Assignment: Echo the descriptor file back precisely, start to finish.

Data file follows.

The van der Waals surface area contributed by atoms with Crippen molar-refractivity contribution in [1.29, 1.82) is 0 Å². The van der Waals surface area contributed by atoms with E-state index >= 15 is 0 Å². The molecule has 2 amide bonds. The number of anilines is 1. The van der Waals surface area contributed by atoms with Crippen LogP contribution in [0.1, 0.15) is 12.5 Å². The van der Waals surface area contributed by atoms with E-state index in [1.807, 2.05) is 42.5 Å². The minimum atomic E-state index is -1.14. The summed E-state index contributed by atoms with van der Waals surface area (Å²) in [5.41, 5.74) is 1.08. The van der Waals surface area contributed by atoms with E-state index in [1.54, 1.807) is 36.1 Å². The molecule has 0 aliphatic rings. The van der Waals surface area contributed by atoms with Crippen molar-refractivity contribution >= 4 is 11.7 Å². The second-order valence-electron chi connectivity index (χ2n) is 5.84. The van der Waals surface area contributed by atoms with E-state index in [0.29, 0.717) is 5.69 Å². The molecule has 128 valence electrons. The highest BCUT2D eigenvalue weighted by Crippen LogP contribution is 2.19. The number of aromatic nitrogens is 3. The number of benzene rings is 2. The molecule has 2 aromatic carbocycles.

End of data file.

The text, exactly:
The van der Waals surface area contributed by atoms with Crippen molar-refractivity contribution in [1.29, 1.82) is 0 Å². The van der Waals surface area contributed by atoms with E-state index >= 15 is 0 Å². The molecule has 2 amide bonds. The number of anilines is 1. The van der Waals surface area contributed by atoms with Crippen LogP contribution in [0.1, 0.15) is 12.5 Å². The van der Waals surface area contributed by atoms with E-state index in [1.807, 2.05) is 42.5 Å². The minimum atomic E-state index is -1.14. The summed E-state index contributed by atoms with van der Waals surface area (Å²) in [5.41, 5.74) is 1.08. The van der Waals surface area contributed by atoms with E-state index in [1.54, 1.807) is 36.1 Å². The molecule has 0 aliphatic rings. The van der Waals surface area contributed by atoms with Crippen molar-refractivity contribution >= 4 is 11.7 Å². The second-order valence-electron chi connectivity index (χ2n) is 5.84. The van der Waals surface area contributed by atoms with E-state index in [0.29, 0.717) is 5.69 Å². The molecule has 128 valence electrons. The highest BCUT2D eigenvalue weighted by Crippen LogP contribution is 2.19. The number of aromatic nitrogens is 3. The number of benzene rings is 2. The molecule has 2 aromatic carbocycles.